Anyone who believes soccer will step out of this limelight as other options bloom is in for a comeuppance. More games are on everyone’s agenda. “We’re expanding to satisfy appetites and stay in a leadership position,” Rodriquez declares. With Univision’s decades-lasting World Cup coverage moving to NBC Universo/Telemundo in two years, the big near-term attraction is Copa America Centenario, the 100th anniversary of a soccer tournament mainstay, usually involving South American teams. For the first time, the tournament will be played in the United States (at 10 NFL stadiums) and the U.S.’ own national soccer team could participate. Univision Deportes will carry eight hours of live Copa America programming each day from June 13-27, with the games divided among Rodriguez’s channel, Univision, Unimas and Galavision.

NBC Universo and Telemundo will present multi-league games and tournaments throughout 2016, en route to World Cup qualifying matches and the big event itself. Several tournaments from World Cup organizer FIFA were presented last year via both channels, including the Women’s World Cup and beach soccer championship. “It’s a trial by fire,” to take over one of the planet’s biggest sports cavalcades after a long run elsewhere, Velazquez admits. “It’s no secret we’re treating this as a transformational event for the entire company.”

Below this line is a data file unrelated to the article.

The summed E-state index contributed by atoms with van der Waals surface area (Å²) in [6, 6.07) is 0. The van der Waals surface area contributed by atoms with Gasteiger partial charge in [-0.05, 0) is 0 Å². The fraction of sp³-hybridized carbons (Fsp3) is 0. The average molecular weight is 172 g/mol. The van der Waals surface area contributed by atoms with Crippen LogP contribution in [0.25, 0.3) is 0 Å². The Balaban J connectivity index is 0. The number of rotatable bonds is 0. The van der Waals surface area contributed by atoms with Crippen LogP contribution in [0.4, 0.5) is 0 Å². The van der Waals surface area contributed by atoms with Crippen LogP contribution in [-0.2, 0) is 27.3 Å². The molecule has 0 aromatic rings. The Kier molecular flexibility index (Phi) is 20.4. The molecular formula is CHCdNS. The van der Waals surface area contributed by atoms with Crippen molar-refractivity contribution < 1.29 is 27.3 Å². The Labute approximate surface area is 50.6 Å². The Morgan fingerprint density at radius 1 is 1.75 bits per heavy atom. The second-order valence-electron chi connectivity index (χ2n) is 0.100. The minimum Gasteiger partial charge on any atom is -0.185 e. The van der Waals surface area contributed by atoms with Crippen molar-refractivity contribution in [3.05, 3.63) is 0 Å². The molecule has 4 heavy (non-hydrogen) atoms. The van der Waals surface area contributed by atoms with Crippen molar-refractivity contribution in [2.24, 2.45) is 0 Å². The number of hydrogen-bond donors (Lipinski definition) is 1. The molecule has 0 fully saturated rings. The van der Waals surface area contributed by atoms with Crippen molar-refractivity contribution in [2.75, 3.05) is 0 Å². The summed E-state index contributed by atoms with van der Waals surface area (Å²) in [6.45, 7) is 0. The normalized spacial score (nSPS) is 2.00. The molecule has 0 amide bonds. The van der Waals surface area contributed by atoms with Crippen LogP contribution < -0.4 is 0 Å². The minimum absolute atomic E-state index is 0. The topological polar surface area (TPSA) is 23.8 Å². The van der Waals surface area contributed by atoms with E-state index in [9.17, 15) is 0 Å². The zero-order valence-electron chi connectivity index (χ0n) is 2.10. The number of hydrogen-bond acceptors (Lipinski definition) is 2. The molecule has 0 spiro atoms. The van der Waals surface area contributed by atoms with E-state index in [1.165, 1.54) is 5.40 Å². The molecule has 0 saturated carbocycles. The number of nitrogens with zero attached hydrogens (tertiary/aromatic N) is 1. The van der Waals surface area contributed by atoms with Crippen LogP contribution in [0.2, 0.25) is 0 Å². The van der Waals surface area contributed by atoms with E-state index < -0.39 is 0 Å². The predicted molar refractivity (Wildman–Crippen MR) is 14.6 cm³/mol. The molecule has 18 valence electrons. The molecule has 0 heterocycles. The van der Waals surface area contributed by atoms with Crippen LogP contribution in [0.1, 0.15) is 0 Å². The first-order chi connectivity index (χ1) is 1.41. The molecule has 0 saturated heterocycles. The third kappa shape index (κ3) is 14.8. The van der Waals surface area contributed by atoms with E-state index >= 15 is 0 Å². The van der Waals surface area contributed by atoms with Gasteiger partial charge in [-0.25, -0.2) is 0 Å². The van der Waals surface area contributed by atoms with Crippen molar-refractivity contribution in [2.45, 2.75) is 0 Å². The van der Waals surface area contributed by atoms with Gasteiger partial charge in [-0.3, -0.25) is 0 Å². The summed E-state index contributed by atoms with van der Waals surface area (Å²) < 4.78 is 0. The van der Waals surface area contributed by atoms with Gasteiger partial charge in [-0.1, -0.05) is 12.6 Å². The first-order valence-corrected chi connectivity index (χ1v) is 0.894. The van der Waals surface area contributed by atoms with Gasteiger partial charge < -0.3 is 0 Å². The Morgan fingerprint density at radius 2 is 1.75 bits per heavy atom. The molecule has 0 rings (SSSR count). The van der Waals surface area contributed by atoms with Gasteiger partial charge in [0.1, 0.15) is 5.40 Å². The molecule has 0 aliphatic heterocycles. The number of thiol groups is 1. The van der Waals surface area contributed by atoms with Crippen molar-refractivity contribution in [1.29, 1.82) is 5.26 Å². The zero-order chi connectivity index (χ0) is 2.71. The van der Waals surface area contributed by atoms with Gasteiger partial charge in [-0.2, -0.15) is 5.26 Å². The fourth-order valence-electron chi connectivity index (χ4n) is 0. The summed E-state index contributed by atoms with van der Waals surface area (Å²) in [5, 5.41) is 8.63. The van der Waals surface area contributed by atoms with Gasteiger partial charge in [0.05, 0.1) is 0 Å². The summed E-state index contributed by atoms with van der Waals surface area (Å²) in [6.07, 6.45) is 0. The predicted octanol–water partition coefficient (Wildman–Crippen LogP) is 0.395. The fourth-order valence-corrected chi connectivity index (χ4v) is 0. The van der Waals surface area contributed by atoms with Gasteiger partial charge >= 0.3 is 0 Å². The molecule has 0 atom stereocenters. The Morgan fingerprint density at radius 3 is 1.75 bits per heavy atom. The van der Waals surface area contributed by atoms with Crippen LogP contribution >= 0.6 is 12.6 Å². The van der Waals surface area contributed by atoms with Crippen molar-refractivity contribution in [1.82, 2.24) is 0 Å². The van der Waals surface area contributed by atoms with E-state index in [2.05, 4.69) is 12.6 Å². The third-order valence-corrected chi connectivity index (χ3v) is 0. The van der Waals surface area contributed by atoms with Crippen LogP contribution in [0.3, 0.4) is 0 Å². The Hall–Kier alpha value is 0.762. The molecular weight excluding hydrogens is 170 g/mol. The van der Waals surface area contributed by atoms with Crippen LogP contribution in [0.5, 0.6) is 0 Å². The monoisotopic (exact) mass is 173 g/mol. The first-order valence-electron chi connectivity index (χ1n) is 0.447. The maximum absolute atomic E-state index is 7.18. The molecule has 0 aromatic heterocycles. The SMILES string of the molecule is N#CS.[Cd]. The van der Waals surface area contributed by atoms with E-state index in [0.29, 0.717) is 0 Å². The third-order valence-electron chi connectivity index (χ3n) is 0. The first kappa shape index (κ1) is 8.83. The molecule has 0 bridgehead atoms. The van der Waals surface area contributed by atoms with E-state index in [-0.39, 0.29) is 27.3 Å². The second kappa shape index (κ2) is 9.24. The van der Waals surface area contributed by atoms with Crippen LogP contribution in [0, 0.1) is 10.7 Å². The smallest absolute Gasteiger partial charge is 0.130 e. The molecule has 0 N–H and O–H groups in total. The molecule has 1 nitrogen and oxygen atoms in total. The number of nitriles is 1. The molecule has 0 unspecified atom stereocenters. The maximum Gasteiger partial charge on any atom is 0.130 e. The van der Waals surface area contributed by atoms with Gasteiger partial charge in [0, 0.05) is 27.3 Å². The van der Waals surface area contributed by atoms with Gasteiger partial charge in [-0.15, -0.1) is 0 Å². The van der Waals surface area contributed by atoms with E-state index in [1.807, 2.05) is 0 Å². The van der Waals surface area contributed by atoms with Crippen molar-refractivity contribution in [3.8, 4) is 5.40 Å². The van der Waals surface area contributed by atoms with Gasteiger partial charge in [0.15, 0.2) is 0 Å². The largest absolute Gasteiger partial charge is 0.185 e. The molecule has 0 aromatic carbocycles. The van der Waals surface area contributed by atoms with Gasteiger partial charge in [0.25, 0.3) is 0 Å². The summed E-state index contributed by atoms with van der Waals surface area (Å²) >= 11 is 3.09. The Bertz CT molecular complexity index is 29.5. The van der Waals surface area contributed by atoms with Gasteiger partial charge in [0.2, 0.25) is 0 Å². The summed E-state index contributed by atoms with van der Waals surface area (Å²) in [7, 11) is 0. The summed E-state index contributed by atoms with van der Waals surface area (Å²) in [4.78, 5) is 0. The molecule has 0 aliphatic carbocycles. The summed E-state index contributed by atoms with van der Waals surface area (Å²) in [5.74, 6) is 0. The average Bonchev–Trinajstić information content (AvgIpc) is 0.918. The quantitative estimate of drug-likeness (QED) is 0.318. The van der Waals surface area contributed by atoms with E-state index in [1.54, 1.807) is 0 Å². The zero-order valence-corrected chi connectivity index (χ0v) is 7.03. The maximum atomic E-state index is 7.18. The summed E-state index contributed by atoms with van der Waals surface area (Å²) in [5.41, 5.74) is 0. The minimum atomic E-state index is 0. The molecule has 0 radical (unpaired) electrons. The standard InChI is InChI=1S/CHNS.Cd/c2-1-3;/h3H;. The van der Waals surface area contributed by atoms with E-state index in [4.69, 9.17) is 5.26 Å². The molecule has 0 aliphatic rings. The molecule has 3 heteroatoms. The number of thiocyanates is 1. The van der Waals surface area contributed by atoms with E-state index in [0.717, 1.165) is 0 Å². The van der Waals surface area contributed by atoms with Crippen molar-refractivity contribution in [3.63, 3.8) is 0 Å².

Stateside, both Univision Deportes and ESPN Deportes plan to increase their Major Soccer League coverage during 2016, while exploring game rights from countries worldwide. Look for efforts to offer more women’s soccer in the wake of the U.S. team’s World Cup victory last summer.

For Rodriguez, the widening of both Spanish-language sports lanes should be joined by a redoubling of effort to land more national advertising support. “We all need to collectively push the case that sponsors will have to be on board so they stay relevant among this audience,” he says. “Yes we’re competitors, but it’s important for us as a group to alert advertisers that it’s not a matter of how you want to reach us, but when you want to do it.”

That matter of when, Rodriguez and his contemporaries clarify, is a matter of now or very soon.

Until the next time, stay well and stay tuned!

Source: Media Village